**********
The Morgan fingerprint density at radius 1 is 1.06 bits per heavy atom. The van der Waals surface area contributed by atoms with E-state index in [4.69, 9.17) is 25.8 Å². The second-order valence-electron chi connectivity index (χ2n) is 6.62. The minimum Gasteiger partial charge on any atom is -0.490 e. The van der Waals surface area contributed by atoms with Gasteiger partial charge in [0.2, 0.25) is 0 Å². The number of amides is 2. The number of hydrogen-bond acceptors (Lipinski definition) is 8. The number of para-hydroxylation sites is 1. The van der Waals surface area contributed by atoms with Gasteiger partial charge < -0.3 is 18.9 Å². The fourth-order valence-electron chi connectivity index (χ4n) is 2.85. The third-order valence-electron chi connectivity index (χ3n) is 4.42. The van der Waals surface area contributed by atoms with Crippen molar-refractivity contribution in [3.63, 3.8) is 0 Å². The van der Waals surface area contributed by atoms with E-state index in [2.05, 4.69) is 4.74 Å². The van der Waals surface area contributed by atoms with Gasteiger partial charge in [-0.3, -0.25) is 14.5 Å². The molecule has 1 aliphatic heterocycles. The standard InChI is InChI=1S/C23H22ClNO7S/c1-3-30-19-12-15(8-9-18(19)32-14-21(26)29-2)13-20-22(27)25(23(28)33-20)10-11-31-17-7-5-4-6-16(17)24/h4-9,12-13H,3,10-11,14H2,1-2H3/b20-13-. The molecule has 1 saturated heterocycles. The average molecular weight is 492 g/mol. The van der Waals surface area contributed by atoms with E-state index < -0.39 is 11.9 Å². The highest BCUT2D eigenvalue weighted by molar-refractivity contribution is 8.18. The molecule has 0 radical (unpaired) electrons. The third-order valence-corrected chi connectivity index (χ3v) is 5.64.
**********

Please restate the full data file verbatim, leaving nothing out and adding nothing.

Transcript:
The Morgan fingerprint density at radius 1 is 1.06 bits per heavy atom. The van der Waals surface area contributed by atoms with E-state index in [4.69, 9.17) is 25.8 Å². The second-order valence-electron chi connectivity index (χ2n) is 6.62. The minimum Gasteiger partial charge on any atom is -0.490 e. The van der Waals surface area contributed by atoms with Gasteiger partial charge in [0.2, 0.25) is 0 Å². The number of amides is 2. The number of hydrogen-bond acceptors (Lipinski definition) is 8. The number of para-hydroxylation sites is 1. The van der Waals surface area contributed by atoms with Gasteiger partial charge < -0.3 is 18.9 Å². The fourth-order valence-electron chi connectivity index (χ4n) is 2.85. The third-order valence-electron chi connectivity index (χ3n) is 4.42. The van der Waals surface area contributed by atoms with Crippen molar-refractivity contribution in [3.63, 3.8) is 0 Å². The van der Waals surface area contributed by atoms with E-state index in [2.05, 4.69) is 4.74 Å². The van der Waals surface area contributed by atoms with Gasteiger partial charge in [-0.3, -0.25) is 14.5 Å². The molecule has 1 aliphatic heterocycles. The standard InChI is InChI=1S/C23H22ClNO7S/c1-3-30-19-12-15(8-9-18(19)32-14-21(26)29-2)13-20-22(27)25(23(28)33-20)10-11-31-17-7-5-4-6-16(17)24/h4-9,12-13H,3,10-11,14H2,1-2H3/b20-13-. The molecule has 1 saturated heterocycles. The average molecular weight is 492 g/mol. The van der Waals surface area contributed by atoms with E-state index < -0.39 is 11.9 Å². The highest BCUT2D eigenvalue weighted by molar-refractivity contribution is 8.18. The molecule has 0 radical (unpaired) electrons. The third-order valence-corrected chi connectivity index (χ3v) is 5.64.